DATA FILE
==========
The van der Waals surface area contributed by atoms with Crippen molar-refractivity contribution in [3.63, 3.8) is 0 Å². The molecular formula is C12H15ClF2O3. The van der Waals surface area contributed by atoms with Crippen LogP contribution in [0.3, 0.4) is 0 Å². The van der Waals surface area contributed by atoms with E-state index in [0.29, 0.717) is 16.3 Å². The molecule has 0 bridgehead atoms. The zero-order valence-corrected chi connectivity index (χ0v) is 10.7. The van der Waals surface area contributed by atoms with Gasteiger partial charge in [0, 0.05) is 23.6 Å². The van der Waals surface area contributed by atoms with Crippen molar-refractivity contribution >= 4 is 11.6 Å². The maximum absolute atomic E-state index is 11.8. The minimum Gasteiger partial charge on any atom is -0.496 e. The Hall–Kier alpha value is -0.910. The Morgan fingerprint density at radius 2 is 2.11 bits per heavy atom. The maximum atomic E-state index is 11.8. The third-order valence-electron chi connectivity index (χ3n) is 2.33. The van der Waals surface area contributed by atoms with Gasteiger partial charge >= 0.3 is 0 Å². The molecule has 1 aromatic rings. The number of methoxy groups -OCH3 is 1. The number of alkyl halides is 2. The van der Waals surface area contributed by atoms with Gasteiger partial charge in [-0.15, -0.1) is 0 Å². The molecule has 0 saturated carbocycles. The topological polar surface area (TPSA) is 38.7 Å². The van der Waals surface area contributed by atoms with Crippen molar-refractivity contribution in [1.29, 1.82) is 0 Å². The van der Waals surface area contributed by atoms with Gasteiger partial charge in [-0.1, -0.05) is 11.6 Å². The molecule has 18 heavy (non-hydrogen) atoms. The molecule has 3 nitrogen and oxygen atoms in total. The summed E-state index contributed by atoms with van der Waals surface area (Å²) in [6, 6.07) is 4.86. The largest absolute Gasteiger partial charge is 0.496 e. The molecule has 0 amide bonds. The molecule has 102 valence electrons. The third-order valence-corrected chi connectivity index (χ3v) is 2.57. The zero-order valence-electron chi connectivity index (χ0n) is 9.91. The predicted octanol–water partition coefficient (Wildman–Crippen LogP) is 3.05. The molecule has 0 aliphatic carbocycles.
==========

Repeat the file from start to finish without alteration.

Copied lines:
The van der Waals surface area contributed by atoms with Crippen molar-refractivity contribution in [3.63, 3.8) is 0 Å². The molecular formula is C12H15ClF2O3. The van der Waals surface area contributed by atoms with Crippen LogP contribution in [0.3, 0.4) is 0 Å². The van der Waals surface area contributed by atoms with E-state index in [0.29, 0.717) is 16.3 Å². The molecule has 0 bridgehead atoms. The zero-order valence-corrected chi connectivity index (χ0v) is 10.7. The van der Waals surface area contributed by atoms with Gasteiger partial charge in [0, 0.05) is 23.6 Å². The van der Waals surface area contributed by atoms with Crippen molar-refractivity contribution >= 4 is 11.6 Å². The maximum absolute atomic E-state index is 11.8. The minimum Gasteiger partial charge on any atom is -0.496 e. The Hall–Kier alpha value is -0.910. The Morgan fingerprint density at radius 2 is 2.11 bits per heavy atom. The maximum atomic E-state index is 11.8. The third-order valence-electron chi connectivity index (χ3n) is 2.33. The van der Waals surface area contributed by atoms with Gasteiger partial charge >= 0.3 is 0 Å². The molecule has 1 aromatic rings. The number of methoxy groups -OCH3 is 1. The number of alkyl halides is 2. The van der Waals surface area contributed by atoms with Gasteiger partial charge in [-0.15, -0.1) is 0 Å². The molecule has 0 saturated carbocycles. The topological polar surface area (TPSA) is 38.7 Å². The van der Waals surface area contributed by atoms with Crippen molar-refractivity contribution in [1.29, 1.82) is 0 Å². The van der Waals surface area contributed by atoms with Gasteiger partial charge in [-0.1, -0.05) is 11.6 Å². The molecule has 18 heavy (non-hydrogen) atoms. The molecule has 3 nitrogen and oxygen atoms in total. The summed E-state index contributed by atoms with van der Waals surface area (Å²) in [6, 6.07) is 4.86. The largest absolute Gasteiger partial charge is 0.496 e. The molecule has 0 amide bonds. The molecule has 102 valence electrons. The third-order valence-corrected chi connectivity index (χ3v) is 2.57. The zero-order valence-electron chi connectivity index (χ0n) is 9.91. The predicted octanol–water partition coefficient (Wildman–Crippen LogP) is 3.05. The molecule has 0 aliphatic carbocycles.